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Why The College Football Recruiting System Is Broken

(Photo by Streeter Lecka/Getty Images)

SALT LAKE CITY, Utah – The college football recruiting process is an exciting time for high school athletes. Where will they go? How can they contribute? However, the recruiting process itself is flawed, in that it favors what are often multi-million dollar institutions, and not always the best interest of the individual themselves.

From the time children can talk and learn, their told by adults not to lie. Yet, somehow many college football coaches do it, and they get away with it? They aren’t unique in this, but we are talking about grown men who make copious amounts of money annually, lying to young men because they know these teenagers don’t know any better.

Here is where it gets even crazier – outside of winning games, a coach’s biggest job is recruiting the student athlete. Yet, the pressure to get the best players and win lead many lie throughout the entire process.

🔊 LISTEN: Why former Ute, current Miami Dolphin Isaac Asiata hates recruiting

On the Special Forces Podcast, former Utah offensive lineman Isaac Asiata said he wasn’t a fan of the recruiting process. What doesn’t he like about it?

“Everything… I believe that kids deserve scholarships. I believe that they deserve success, but I don’t believe that they deserve to have their butts kissed by the coaches,” he said. “It’s kind of fake.”

Hypothetical Example In College Sports

Let’s assume you’re a high profile recruit and have many schools that are after your talents. One school comes to you and tells you that they think you are so talented that they can guarantee playing time your freshman year. Another school decides to tell the truth and inform you that they are a program that thrives on competition and you will benefit from it.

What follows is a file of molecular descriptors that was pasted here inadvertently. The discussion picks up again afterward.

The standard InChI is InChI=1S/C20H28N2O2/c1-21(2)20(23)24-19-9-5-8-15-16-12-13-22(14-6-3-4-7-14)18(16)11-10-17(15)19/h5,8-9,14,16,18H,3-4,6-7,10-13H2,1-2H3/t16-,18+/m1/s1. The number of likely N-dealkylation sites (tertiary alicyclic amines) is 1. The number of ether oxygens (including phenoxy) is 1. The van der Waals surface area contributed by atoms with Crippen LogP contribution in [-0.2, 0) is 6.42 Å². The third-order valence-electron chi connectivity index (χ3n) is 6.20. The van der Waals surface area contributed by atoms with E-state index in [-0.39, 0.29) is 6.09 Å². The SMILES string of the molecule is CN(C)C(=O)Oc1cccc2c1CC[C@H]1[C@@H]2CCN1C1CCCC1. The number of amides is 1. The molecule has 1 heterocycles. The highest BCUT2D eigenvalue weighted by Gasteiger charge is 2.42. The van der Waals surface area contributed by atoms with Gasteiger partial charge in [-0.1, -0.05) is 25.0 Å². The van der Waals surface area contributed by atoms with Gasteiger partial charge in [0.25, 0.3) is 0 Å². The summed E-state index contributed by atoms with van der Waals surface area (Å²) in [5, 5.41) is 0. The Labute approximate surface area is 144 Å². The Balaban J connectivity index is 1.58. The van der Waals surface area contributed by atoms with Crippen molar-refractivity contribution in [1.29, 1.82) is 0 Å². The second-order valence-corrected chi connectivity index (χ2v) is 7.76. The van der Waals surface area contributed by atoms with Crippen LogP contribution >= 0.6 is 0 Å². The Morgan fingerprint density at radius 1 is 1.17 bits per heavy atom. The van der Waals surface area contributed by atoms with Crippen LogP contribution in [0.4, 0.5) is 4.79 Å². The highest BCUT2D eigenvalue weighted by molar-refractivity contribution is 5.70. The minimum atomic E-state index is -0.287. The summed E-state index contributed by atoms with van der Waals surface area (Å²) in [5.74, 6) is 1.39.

There is no guarantee you will play your freshman year. It all depends on your personal development and how you stack up against the rest of the playing group at your particular position. Which team are you going to choose? The decision isn’t that hard, is it? After all, you are a young adult who doesn’t know any better, and has a hard time reading what is the truth and what isn’t.

“You tell a kid he’s great, but you’re also brutally honest with him, a lot of kids these days are going to take your name off their list of schools they want to go to,” said Asiata.

How Would This Translate In The Workplace?

Think of it this way: if you went to a job interview, say for, a marketing job and the person conducting the interview tells you they want to hire you as the director of marketing. Then you go to another company and they tell you that you are going to start as an entry level marketing assistant. Which job are you going to choose?

Obviously, the company that offered you the director of marketing job. So, you accept the director position, and on your first day you realize you are the equivalent of an entry level marketing coordinator. You are not going to be very happy. In fact, you are going to be so unhappy you probably start looking for jobs again.

NCAA Rules Need To Change

The rules created by the NCAA generally favor the institutions. They need to change to favor the student-athlete. Without parameters in place, it’s the entire college athletics versus individual teenagers.

In the landscape of college athletics, if you wanted to start looking for other schools to attend, now you have the NCAA that dictates things. According to their rules, you have to sit out a year before you can play. (Granted, this rule only applies if you have not received your undergraduate degree, which will normally take about 3 years to complete).

How is that fair to the student-athlete? Shouldn’t the school that made false promises be held accountable for their actions?

One solution would be for the NCAA to require coaches to record every conversation with recruits. Then, let the student-athlete transfer if it’s determined they were mislead.

The easiest solution would be for the NCAA to lighten up their policies to make it easier for student-athletes to transfer – maybe not in all situations, but certainly there are times when the transfer is in the best interest of the student.


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